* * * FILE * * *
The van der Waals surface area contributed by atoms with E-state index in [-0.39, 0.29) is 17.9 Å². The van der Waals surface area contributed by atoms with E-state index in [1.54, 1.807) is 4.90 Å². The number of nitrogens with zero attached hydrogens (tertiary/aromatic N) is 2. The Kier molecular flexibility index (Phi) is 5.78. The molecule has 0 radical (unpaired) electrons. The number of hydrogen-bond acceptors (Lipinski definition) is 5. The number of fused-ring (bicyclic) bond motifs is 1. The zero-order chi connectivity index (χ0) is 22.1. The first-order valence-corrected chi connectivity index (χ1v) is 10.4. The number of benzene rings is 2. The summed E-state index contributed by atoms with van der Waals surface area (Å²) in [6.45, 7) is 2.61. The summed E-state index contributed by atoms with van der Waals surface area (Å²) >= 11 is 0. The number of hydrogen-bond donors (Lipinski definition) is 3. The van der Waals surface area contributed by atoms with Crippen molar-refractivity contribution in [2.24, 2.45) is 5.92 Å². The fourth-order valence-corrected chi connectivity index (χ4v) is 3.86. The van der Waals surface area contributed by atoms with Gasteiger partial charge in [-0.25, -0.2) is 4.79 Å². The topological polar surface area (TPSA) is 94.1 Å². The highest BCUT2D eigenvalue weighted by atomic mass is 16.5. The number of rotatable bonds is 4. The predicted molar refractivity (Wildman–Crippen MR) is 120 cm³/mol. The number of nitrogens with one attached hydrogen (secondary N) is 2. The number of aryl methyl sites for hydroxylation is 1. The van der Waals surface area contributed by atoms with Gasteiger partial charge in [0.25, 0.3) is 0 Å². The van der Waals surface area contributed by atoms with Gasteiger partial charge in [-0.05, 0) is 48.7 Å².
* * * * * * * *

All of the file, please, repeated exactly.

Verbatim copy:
The van der Waals surface area contributed by atoms with E-state index in [-0.39, 0.29) is 17.9 Å². The van der Waals surface area contributed by atoms with E-state index in [1.54, 1.807) is 4.90 Å². The number of nitrogens with zero attached hydrogens (tertiary/aromatic N) is 2. The Kier molecular flexibility index (Phi) is 5.78. The molecule has 0 radical (unpaired) electrons. The number of hydrogen-bond acceptors (Lipinski definition) is 5. The number of fused-ring (bicyclic) bond motifs is 1. The zero-order chi connectivity index (χ0) is 22.1. The first-order valence-corrected chi connectivity index (χ1v) is 10.4. The number of benzene rings is 2. The summed E-state index contributed by atoms with van der Waals surface area (Å²) in [6.45, 7) is 2.61. The summed E-state index contributed by atoms with van der Waals surface area (Å²) >= 11 is 0. The number of hydrogen-bond donors (Lipinski definition) is 3. The van der Waals surface area contributed by atoms with Crippen molar-refractivity contribution in [2.24, 2.45) is 5.92 Å². The fourth-order valence-corrected chi connectivity index (χ4v) is 3.86. The van der Waals surface area contributed by atoms with Gasteiger partial charge in [-0.25, -0.2) is 4.79 Å². The topological polar surface area (TPSA) is 94.1 Å². The highest BCUT2D eigenvalue weighted by atomic mass is 16.5. The number of rotatable bonds is 4. The predicted molar refractivity (Wildman–Crippen MR) is 120 cm³/mol. The number of nitrogens with one attached hydrogen (secondary N) is 2. The number of aryl methyl sites for hydroxylation is 1. The van der Waals surface area contributed by atoms with Gasteiger partial charge in [0.25, 0.3) is 0 Å². The van der Waals surface area contributed by atoms with Gasteiger partial charge in [-0.05, 0) is 48.7 Å².